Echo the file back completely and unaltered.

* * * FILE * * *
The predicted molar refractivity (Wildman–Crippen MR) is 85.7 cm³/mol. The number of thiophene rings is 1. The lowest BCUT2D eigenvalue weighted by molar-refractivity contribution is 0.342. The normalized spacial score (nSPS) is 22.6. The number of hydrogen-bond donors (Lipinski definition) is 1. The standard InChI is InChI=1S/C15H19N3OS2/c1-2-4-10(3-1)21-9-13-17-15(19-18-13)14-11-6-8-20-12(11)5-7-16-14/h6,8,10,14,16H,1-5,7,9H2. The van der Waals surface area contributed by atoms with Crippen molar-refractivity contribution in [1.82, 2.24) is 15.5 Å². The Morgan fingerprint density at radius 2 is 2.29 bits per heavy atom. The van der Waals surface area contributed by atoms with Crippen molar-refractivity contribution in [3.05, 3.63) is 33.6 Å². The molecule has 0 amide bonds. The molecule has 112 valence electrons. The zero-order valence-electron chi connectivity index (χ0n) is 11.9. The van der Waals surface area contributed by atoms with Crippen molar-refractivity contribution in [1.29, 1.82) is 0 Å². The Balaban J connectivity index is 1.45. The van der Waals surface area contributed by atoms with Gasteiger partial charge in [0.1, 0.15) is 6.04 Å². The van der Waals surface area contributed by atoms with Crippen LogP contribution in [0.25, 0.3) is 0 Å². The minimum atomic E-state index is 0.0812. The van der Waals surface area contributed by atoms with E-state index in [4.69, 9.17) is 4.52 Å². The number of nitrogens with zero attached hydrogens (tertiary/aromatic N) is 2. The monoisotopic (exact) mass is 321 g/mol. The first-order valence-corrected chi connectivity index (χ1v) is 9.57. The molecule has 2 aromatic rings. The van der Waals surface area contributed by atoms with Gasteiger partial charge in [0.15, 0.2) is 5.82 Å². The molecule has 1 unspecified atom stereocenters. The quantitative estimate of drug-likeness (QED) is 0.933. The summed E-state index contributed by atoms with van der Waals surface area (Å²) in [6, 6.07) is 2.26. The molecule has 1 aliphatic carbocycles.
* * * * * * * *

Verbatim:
The predicted molar refractivity (Wildman–Crippen MR) is 85.7 cm³/mol. The number of thiophene rings is 1. The lowest BCUT2D eigenvalue weighted by molar-refractivity contribution is 0.342. The normalized spacial score (nSPS) is 22.6. The number of hydrogen-bond donors (Lipinski definition) is 1. The standard InChI is InChI=1S/C15H19N3OS2/c1-2-4-10(3-1)21-9-13-17-15(19-18-13)14-11-6-8-20-12(11)5-7-16-14/h6,8,10,14,16H,1-5,7,9H2. The van der Waals surface area contributed by atoms with Crippen molar-refractivity contribution in [1.82, 2.24) is 15.5 Å². The Morgan fingerprint density at radius 2 is 2.29 bits per heavy atom. The van der Waals surface area contributed by atoms with Crippen molar-refractivity contribution in [3.05, 3.63) is 33.6 Å². The molecule has 0 amide bonds. The molecule has 112 valence electrons. The zero-order valence-electron chi connectivity index (χ0n) is 11.9. The van der Waals surface area contributed by atoms with Crippen molar-refractivity contribution in [1.29, 1.82) is 0 Å². The Balaban J connectivity index is 1.45. The van der Waals surface area contributed by atoms with Gasteiger partial charge in [0.1, 0.15) is 6.04 Å². The van der Waals surface area contributed by atoms with Crippen LogP contribution in [0.25, 0.3) is 0 Å². The minimum atomic E-state index is 0.0812. The van der Waals surface area contributed by atoms with E-state index in [4.69, 9.17) is 4.52 Å². The number of nitrogens with zero attached hydrogens (tertiary/aromatic N) is 2. The monoisotopic (exact) mass is 321 g/mol. The first-order valence-corrected chi connectivity index (χ1v) is 9.57. The molecule has 2 aromatic rings. The van der Waals surface area contributed by atoms with Gasteiger partial charge in [0.15, 0.2) is 5.82 Å². The molecule has 1 unspecified atom stereocenters. The quantitative estimate of drug-likeness (QED) is 0.933. The summed E-state index contributed by atoms with van der Waals surface area (Å²) in [6, 6.07) is 2.26. The molecule has 1 aliphatic carbocycles.